18 Weeks Pregnant
All About You
By now you’re feeling your baby-to-be wiggle inside you. The excitement surrounding her first movements will probably help you forget some of your pregnancy woes. As your tummy continues to expand you may notice stretch marks and have itchy skin. Your back will ache as your body adjusts to its new alignment. Thankfully, nausea is mostly likely a distant memory. (Need some ideas on things to do this week? Visit our sister site at Babble.com.)
Understanding Pregnancy Tests
Between your 16th and 20th weeks of pregnancy you’ll be offered a series of tests to determine if your baby-to-be is at risk for certain genetic problems. Notice that these tests are offered but not required. Before you submit to the tests, it’s important to understand what each entails and what the results will tell you about your developing baby.
Risk Assessments, Not Tests
Rather than view genetic tests as pass/fail, physicians see them as risk assessments, looking at whether your baby-to-be has a greater risk for certain genetic problems. For instance, a “positive” result doesn’t necessarily indicate a problem with your baby, but that you might consider additional—and more definitive testing—to determine your baby’s health. “The way I describe it to my patients is that these tests are like casting a wide net,” explains Dr. Joanne Motino Bailey, a certified nurse midwife and a professor of women’s studies at the University of Michigan. “You have plenty of healthy babies that are caught in the net” along with a handful of babies with genetic concerns.
The main reason for so many false positives, according to Dr. Motino Bailey, is that physicians want to offer the safest, most non-invasive way to test your unborn baby for certain genetic disorders. These tests involve a simple blood test with virtually no risk to your baby-to-be.
- Quad test/triple screen: Your healthcare provider will draw your blood and test it for elevated levels of certain hormones and proteins, which may indicate your unborn baby has a genetic problem. The quad tests for Down syndrome, spina bifida, and other genetic problems. Keep in mind that this test has a high false positive and a high false negative rate.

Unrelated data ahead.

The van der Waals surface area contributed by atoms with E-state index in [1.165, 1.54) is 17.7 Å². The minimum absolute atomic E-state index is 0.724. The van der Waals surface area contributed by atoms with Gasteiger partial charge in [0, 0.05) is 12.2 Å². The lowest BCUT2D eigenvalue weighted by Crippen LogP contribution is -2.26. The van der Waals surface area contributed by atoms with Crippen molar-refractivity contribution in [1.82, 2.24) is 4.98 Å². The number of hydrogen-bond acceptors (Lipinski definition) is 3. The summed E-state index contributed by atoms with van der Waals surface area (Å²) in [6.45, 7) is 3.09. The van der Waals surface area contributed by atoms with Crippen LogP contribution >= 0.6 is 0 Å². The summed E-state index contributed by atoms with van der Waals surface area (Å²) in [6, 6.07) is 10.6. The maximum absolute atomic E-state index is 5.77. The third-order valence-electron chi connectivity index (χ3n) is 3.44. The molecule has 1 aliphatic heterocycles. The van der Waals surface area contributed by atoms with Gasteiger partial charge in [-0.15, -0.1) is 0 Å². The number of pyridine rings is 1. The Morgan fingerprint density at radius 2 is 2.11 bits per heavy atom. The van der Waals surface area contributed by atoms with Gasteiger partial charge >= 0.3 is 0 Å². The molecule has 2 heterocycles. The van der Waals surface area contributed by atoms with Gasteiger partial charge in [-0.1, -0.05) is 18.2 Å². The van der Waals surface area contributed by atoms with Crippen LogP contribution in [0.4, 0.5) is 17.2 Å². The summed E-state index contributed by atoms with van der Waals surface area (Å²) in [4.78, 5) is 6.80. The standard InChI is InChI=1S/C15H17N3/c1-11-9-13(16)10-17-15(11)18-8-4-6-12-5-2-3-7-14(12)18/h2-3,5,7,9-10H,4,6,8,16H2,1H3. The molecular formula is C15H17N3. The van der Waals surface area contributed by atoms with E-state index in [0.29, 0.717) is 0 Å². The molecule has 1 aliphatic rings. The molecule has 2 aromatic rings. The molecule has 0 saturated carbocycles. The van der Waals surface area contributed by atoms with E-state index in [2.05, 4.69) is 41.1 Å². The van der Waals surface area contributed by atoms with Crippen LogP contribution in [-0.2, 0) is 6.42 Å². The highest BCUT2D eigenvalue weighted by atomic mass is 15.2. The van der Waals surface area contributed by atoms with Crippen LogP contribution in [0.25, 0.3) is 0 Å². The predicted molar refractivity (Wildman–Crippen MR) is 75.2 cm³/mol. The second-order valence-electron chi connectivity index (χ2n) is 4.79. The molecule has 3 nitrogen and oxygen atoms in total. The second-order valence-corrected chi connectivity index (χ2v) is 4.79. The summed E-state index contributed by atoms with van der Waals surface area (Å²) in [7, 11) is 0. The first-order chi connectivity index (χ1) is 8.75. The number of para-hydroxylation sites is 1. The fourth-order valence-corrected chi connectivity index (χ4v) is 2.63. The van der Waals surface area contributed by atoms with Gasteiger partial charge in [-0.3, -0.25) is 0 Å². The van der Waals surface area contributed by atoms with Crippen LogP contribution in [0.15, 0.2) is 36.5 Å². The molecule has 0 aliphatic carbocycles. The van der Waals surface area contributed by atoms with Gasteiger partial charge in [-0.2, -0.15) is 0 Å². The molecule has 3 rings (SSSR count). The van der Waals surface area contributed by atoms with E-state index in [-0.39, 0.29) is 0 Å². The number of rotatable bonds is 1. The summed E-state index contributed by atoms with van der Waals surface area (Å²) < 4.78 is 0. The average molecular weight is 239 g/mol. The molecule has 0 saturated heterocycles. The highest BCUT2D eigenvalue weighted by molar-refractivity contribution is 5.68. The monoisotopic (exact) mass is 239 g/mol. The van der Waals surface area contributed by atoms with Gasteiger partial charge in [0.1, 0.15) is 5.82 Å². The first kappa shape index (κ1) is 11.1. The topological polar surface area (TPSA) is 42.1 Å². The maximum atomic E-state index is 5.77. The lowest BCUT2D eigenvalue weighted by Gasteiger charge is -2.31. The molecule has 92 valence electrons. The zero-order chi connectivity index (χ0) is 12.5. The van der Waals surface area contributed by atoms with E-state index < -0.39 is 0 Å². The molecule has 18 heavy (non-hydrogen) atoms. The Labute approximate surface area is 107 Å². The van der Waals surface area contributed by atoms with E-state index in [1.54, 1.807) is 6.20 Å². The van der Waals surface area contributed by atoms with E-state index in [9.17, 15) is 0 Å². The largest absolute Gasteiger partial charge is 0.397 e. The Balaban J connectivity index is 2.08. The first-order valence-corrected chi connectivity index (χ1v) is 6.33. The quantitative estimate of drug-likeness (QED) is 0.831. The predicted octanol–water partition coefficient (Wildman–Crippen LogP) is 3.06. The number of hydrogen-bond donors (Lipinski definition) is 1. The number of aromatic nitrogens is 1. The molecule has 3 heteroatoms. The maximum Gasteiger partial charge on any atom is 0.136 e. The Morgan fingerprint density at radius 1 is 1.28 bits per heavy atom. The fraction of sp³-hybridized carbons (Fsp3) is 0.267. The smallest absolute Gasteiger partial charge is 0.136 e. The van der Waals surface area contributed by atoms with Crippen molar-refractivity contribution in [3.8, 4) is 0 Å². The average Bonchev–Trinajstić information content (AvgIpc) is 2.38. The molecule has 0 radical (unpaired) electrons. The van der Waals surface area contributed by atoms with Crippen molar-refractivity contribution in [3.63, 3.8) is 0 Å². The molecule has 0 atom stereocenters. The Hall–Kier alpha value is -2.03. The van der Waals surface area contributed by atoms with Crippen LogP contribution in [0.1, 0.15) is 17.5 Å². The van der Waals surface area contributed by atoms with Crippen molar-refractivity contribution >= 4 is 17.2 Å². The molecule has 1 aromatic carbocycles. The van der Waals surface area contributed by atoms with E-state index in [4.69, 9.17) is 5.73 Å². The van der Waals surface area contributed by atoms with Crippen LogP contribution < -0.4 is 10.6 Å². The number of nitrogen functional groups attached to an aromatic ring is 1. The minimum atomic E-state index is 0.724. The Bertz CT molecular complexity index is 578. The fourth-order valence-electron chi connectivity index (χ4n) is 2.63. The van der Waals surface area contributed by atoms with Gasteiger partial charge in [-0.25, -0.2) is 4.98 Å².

- Depending on your healthcare provider, you may be offered the triple screen, which includes looking at two hormone levels and one protein, or the quad test (quickly becoming the norm), which tests for an additional protein that may indicate genetic problems.
- Nuchal translucency screening (NTS): A more recent test option combines a blood test with an ultrasound to look for risk factors that may indicate that your unborn baby has Down syndrome. The test is highly specialized, however, so it may not be available in your area.
- Cystic fibrosis: Your blood sample will also be tested for cystic fibrosis. The test will determine if you are a CF carrier. If you are, your partner may then be tested. Because this is a recessive disorder, both you and your partner must be carriers for your unborn baby to be at risk. If both parents are carriers, according to ACOG, your unborn baby has a one in four chance of developing the disease.
- Ethnicity-based blood tests: Certain genetic disorders tend to appear in certain ethnicities. Your physician will ask a series of questions about your background to determine whether these tests are necessary for you.
If your first round of screening comes back with positive results (again, not meaning that your baby has a problem, but that she might be at a risk) you will be offered additional tests to give you a definitive answer about your unborn baby’s genetic makeup. While these tests offer the yes/no answers you may be looking for, they do carry a risk of miscarriage.
- Amniocentesis: With an amnio, your healthcare provider inserts a long needle through your abdomen and into the uterus to collect a small sample of amniotic fluid. The fluid is then tested for genetic problems, such as Down syndrome, neural tube defects, and other disorders. The test is done between pregnancy weeks 16 and 20.
- Chorionic villus sampling (CVS): In CVS, a needle placed through your abdomen or through your vagina withdraws a tiny portion of the placenta. The sample can then be tested for Down syndrome, sickle-cell anemia, and cystic fibrosis. The test is performed between pregnancy weeks 10 and 12.
Note: CVS, a first-trimester test, provides parents with an earlier diagnosis than amniocentesis, a second-trimester test. Until recently, CVS had been associated with a slightly higher rate of miscarriage, but findings published in the September 2006 issue of Obstetrics & Gynecology show that the miscarriage rate is actually the same for both CVS and amnio, below two percent.
These tests are not to be taken lightly, advises Dr. Bailey. Take time to ask your healthcare provider about each test.
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